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Getting Beyond Career Failure
By: Victoria L. Rayner
Posted: June 26, 2008, from the July 2008 issue of Skin Inc. magazine.
One of the top fears of most hard-driving career professionals is failure. For those who have experienced it, failure can be extremely traumatic. High goal-seekers grapple with thoughts about the prospect of failure on a routine basis because achieving their objectives becomes such a large part of their lives. Professionals who have been wildly successful know that it is nearly impossible to really get ahead without taking enormous risks. And it only makes sense that the farther a person reaches, the greater the chance that something will go wrong.
Very few who have set out to accomplish extraordinary things in this field—or in any other—have set out on a well-paved path knowing what to expect around every turn. There are no roads with signs pointing upward nor any written rules to ensure success. In fact, those who have had the courage to climb the ladder have quickly found that it is missing a couple of rungs near the top. Professional actions of any real consequence take courage to execute, which means that if you want to achieve your greatest aspirations, you have to teach yourself how to face your fears and prepare for the possibility of loss.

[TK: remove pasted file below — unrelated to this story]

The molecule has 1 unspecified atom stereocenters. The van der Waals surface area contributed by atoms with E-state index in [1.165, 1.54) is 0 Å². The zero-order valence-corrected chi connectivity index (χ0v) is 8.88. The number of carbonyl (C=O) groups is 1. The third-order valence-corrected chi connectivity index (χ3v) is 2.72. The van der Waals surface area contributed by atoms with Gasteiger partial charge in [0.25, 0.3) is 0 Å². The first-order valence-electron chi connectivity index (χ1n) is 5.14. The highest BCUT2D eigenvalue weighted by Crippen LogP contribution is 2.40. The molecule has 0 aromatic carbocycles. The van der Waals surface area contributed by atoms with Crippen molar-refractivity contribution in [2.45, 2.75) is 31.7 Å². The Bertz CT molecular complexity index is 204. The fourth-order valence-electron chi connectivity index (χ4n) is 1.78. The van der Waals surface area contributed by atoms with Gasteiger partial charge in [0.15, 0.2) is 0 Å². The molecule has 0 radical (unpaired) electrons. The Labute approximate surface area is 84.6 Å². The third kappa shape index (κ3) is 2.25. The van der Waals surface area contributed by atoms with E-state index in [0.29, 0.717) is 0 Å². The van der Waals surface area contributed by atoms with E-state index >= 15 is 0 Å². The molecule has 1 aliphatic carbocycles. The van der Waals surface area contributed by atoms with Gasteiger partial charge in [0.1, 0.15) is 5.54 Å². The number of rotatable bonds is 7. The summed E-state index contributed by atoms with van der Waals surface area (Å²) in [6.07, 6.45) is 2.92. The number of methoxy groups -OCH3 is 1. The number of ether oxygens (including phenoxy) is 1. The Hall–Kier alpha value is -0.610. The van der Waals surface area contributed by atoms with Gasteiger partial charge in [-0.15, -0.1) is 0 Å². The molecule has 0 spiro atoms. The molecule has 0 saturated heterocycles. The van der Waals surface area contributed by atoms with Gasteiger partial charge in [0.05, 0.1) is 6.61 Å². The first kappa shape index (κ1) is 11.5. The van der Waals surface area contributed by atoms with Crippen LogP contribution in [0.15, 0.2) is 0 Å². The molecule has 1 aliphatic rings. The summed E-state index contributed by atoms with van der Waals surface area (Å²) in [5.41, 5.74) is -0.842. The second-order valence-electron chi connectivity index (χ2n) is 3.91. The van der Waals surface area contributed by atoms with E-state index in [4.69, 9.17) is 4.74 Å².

Rebuilding and reconnecting
As career survivors who have fought their way back will attest, you emerge feeling both a sense of honor and responsibility to make it again. Wanting to share your knowledge with other fast-trackers is what motivates you and makes you want to work harder, claims Dianne Brier, a spa consultant who found her groove again after being let go with no notice and no financial safety net.
“I had just returned home from a budget meeting. I turned on my answering machine, and the message that I was terminated was the last one I listened to on that long and exhausting day,” says Brier, a single mother of 5-year-old twin boys. “When it finally sunk in, I felt betrayed and at my wits end, with my panic rising and my confidence at an all-time low. It took me months to regain my self-assurance.”
Brier just kept going. “I reconnected with old clients and asked for their help with referrals. It was a humbling experience at first, but the reception I got from people in the industry made me feel as if I was a part of something bigger than myself.”